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  • Young shooters

    Does anyone have any information how I could get my 9yo daughter involved in some competitive .22 shooting in the Valley/Anchorage area? I need to encourage her talent while she is still interested!

    Thanks in advance.
    AKmud
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    The porcupine is a peaceful animal yet God still thought it necessary to give him quills....

  • #2
    Youngin's Shootin'....

    AKmud,

    "It's what daddy does" is the start. I have started out many little shooters at about age five. And, even younger we start showing and talking about guns and watching others (grown ups and other kids). I think 9 is a little late and they are not as receptive as the 5-7 age group. Not as "spongy". Kids can learn every part of a gun and how it works at age three. The atttention is short so a three minute session is about all you get but as a game they can name all the parts and how they work. This also helps eliminate the curiosity about them and helps teach the Eddie Eagle "Stop, don't touch it, tell a grown up" concept. It almost never works to start by talking about hunting. "Killing animals" doesn't appeal to little tykes very much. Shooting a 22 rifle is fun and it doesn't take them long to realize that. Both parents must be together on this "gun thing" or it won't ever work. You say competitive shooting, so I don't know if you mean she is already shooting on her own or you need to get her started out. If she is already shooting, I think the F&G indoor range has kid competition, they do here in Fairbanks. It think the 8-9 yr group just shoots prone at 50 feet, sights only, of course.

    I have taught hundreds of people to shoot. Everything from combat pistol, to shotgun skeet shooting. All walks of people, boys & girls, men & women, soldiers & sailors, rebels & renegades and my absolute favorite students have been small children. The very best is a seven year old with a good bolt action 22 RF. That's what it's all about.....good shootin'.

    Murphy
    Is there nothing so sacred on this earth that you aren't willing to kill or die for?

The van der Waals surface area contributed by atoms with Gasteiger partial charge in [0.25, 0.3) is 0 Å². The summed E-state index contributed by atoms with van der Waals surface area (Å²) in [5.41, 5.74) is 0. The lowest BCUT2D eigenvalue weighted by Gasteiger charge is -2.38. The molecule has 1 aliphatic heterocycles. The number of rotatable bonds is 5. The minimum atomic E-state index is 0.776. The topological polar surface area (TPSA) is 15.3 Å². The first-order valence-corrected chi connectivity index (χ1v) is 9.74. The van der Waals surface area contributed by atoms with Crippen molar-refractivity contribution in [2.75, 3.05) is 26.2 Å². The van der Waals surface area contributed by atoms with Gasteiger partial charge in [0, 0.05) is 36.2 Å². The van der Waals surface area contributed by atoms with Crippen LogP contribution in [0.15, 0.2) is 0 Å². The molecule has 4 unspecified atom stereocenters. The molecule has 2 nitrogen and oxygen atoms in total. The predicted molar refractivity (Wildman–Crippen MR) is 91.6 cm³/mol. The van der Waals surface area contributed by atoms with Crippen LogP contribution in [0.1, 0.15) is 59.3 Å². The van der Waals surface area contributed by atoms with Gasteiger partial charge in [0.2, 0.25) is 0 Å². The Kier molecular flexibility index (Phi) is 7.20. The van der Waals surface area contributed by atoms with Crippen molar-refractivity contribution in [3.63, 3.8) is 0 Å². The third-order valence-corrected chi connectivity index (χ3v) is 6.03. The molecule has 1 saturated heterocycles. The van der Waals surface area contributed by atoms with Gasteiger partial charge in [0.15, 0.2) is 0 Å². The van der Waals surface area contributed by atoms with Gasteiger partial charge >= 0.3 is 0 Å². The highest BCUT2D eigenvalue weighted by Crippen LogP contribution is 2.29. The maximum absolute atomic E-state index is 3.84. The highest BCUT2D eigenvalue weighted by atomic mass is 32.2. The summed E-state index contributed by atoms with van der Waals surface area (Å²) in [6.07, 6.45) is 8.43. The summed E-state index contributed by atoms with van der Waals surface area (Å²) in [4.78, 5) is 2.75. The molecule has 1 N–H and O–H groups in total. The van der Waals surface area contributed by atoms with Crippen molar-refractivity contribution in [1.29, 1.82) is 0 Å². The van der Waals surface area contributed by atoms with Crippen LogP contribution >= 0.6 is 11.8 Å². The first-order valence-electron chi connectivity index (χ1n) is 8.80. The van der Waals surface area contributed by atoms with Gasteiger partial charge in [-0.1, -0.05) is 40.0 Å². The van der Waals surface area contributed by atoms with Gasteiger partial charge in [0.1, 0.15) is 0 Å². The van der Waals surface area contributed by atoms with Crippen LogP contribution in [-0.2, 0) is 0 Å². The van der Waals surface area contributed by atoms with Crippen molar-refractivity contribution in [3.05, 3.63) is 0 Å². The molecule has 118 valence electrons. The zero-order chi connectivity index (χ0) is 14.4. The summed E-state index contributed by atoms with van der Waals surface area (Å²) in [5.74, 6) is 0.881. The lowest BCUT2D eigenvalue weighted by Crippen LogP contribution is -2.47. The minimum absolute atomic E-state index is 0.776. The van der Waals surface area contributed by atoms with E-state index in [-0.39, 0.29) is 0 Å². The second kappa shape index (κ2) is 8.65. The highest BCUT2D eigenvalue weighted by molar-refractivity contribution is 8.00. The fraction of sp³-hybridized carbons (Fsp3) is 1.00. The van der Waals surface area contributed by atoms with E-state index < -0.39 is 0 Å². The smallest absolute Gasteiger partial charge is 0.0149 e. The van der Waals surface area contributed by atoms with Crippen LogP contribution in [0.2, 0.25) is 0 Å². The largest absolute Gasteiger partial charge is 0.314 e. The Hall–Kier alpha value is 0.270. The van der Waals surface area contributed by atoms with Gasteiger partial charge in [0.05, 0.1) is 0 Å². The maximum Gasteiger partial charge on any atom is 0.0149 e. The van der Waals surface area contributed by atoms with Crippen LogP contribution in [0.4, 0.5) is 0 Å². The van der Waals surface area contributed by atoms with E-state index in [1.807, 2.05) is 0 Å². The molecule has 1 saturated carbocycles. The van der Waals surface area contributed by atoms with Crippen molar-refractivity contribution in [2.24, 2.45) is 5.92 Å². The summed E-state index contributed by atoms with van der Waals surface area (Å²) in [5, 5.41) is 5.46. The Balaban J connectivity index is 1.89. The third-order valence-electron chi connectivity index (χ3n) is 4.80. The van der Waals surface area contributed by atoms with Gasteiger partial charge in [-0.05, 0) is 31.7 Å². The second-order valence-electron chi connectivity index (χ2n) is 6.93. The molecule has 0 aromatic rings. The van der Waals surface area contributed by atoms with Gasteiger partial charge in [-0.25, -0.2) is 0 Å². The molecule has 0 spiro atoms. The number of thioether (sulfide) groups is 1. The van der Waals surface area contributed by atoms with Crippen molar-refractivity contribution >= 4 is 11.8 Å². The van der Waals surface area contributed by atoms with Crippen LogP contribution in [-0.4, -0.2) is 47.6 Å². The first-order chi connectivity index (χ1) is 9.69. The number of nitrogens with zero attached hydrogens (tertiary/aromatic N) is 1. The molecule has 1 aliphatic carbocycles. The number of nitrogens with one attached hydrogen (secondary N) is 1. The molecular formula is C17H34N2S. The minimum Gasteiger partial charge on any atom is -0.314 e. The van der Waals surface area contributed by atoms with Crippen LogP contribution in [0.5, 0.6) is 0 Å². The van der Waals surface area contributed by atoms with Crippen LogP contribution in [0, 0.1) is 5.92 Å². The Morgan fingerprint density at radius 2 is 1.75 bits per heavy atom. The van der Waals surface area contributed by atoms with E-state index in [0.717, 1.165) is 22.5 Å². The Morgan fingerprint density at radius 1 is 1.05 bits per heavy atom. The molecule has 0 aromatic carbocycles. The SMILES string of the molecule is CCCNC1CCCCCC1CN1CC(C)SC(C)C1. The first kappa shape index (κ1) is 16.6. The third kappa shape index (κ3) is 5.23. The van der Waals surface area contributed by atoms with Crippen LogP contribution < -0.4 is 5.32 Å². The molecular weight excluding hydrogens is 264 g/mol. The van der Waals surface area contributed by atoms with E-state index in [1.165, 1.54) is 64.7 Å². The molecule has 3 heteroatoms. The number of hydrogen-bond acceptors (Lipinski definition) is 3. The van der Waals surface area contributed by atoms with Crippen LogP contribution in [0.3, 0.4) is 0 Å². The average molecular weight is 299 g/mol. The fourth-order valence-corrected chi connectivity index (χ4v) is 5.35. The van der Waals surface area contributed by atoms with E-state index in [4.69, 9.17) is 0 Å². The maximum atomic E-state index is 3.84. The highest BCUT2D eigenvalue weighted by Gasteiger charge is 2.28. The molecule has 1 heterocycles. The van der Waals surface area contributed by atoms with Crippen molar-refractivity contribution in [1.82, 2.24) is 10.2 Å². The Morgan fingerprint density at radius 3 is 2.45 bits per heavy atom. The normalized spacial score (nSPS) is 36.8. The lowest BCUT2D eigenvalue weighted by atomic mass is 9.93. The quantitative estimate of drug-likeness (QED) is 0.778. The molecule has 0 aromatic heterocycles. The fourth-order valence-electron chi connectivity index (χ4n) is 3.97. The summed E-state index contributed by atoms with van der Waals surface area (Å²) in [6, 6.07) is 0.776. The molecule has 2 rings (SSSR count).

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    • #3
      Thanks Murphy,

      I appreciate the info. I am an Eddie Eagle instructor and can appreciate your emphasis on safety. My daughter has been shooting for 3-4 years now and is an accomplished markswoman(?). I am hoping to get her into something other than plinking cans and flip up targets with dad to maybe bring out her competitive edge. I posted a thread when we first switched over to this format with a picture of her with her first grouse from last fall. She doesn't seem bothered by the killing aspect of hunting and thoroughly enjoys seeing the progression from stalking the critter to taking a bite of it at the dinner table. I have no plans of moving her up to big game for several years or until she mentions it. Knocking over a moose or a deer is quite a bit different than a spruce hen.

      I may have to inquire with F&G here locally to see if they offer the same type of youth shooting program. My daughter has her own Henry Mini-bolt .22 and handles it with the utmost safety. My other two daughters 6yo and 3yo love to shoot. The 3yo likes to pull the trigger and hear the bang (not having any idea where the target is, me holding the gun), my 6yo is getting the hang of aiming, but isn't very accurate yet (still working on it though).

      Thanks for the info!
      AKmud
      sigpic


      The porcupine is a peaceful animal yet God still thought it necessary to give him quills....

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      • #4
        Kids Shootin'...

        AKmud,

        You've got it. I guess I didn't understand your request.

        Yeah, the 3 year olds love to make noise. I start 'em out the same way. Holding the gun and being safe and ear muff and targets. I put the rifle on sand bags and line it up then hold it in place and let them get on the rifle and squeeze (Yank!) and maybe break the clay target. Lots of fun for everybody.
        Some kids take to it and some loose interest. I have a nine year old grandaughter that shoots 1 inch groups from prone with her little CZ at 25 yards. A little "Oakley" for sure. Good fun and good shootin'.

        Murphy
        Is there nothing so sacred on this earth that you aren't willing to kill or die for?


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        • #5
          Its good to hear that folk are doing their part in passing this great part of our heritage on to the future generations. I have several guns in the cabinet that have the stocks wacked from when my kids were growing up. I was cleaning some of them up the other night as my grandson is now 3. He will get to do his first shooting with the same shortened up 514 Remington that his mom learned on. Fun times!

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